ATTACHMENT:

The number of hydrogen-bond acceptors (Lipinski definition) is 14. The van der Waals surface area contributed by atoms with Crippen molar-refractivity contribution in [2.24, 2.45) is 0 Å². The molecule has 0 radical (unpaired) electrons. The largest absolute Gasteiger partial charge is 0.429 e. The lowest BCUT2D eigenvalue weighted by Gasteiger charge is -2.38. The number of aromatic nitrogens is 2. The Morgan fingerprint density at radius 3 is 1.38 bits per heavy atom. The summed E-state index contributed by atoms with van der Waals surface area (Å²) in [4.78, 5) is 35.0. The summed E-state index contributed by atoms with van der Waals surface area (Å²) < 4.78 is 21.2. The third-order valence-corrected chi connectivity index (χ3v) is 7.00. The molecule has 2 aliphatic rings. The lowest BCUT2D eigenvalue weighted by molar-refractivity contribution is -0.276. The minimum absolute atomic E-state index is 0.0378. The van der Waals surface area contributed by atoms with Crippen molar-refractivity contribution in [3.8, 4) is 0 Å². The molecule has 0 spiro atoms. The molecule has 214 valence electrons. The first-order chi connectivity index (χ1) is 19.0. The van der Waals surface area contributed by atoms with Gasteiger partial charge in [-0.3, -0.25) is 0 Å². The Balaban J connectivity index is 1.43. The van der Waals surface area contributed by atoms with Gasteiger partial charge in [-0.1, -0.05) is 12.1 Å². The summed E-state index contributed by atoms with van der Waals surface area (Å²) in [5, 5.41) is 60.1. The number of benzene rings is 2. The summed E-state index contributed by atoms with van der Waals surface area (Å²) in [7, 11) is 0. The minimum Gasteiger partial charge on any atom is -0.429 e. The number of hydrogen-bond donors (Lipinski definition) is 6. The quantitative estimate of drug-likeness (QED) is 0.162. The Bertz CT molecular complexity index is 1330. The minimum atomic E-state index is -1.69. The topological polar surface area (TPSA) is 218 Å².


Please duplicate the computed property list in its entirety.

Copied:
The number of hydrogen-bond acceptors (Lipinski definition) is 14. The van der Waals surface area contributed by atoms with Crippen molar-refractivity contribution in [2.24, 2.45) is 0 Å². The molecule has 0 radical (unpaired) electrons. The largest absolute Gasteiger partial charge is 0.429 e. The lowest BCUT2D eigenvalue weighted by Gasteiger charge is -2.38. The number of aromatic nitrogens is 2. The Morgan fingerprint density at radius 3 is 1.38 bits per heavy atom. The summed E-state index contributed by atoms with van der Waals surface area (Å²) in [4.78, 5) is 35.0. The summed E-state index contributed by atoms with van der Waals surface area (Å²) < 4.78 is 21.2. The third-order valence-corrected chi connectivity index (χ3v) is 7.00. The molecule has 2 aliphatic rings. The lowest BCUT2D eigenvalue weighted by molar-refractivity contribution is -0.276. The minimum absolute atomic E-state index is 0.0378. The van der Waals surface area contributed by atoms with Crippen molar-refractivity contribution in [3.8, 4) is 0 Å². The molecule has 0 spiro atoms. The molecule has 214 valence electrons. The first-order chi connectivity index (χ1) is 19.0. The van der Waals surface area contributed by atoms with Gasteiger partial charge in [-0.3, -0.25) is 0 Å². The Balaban J connectivity index is 1.43. The van der Waals surface area contributed by atoms with Gasteiger partial charge in [-0.1, -0.05) is 12.1 Å². The summed E-state index contributed by atoms with van der Waals surface area (Å²) in [5, 5.41) is 60.1. The number of benzene rings is 2. The summed E-state index contributed by atoms with van der Waals surface area (Å²) in [7, 11) is 0. The minimum Gasteiger partial charge on any atom is -0.429 e. The number of hydrogen-bond donors (Lipinski definition) is 6. The quantitative estimate of drug-likeness (QED) is 0.162. The Bertz CT molecular complexity index is 1330. The minimum atomic E-state index is -1.69. The topological polar surface area (TPSA) is 218 Å².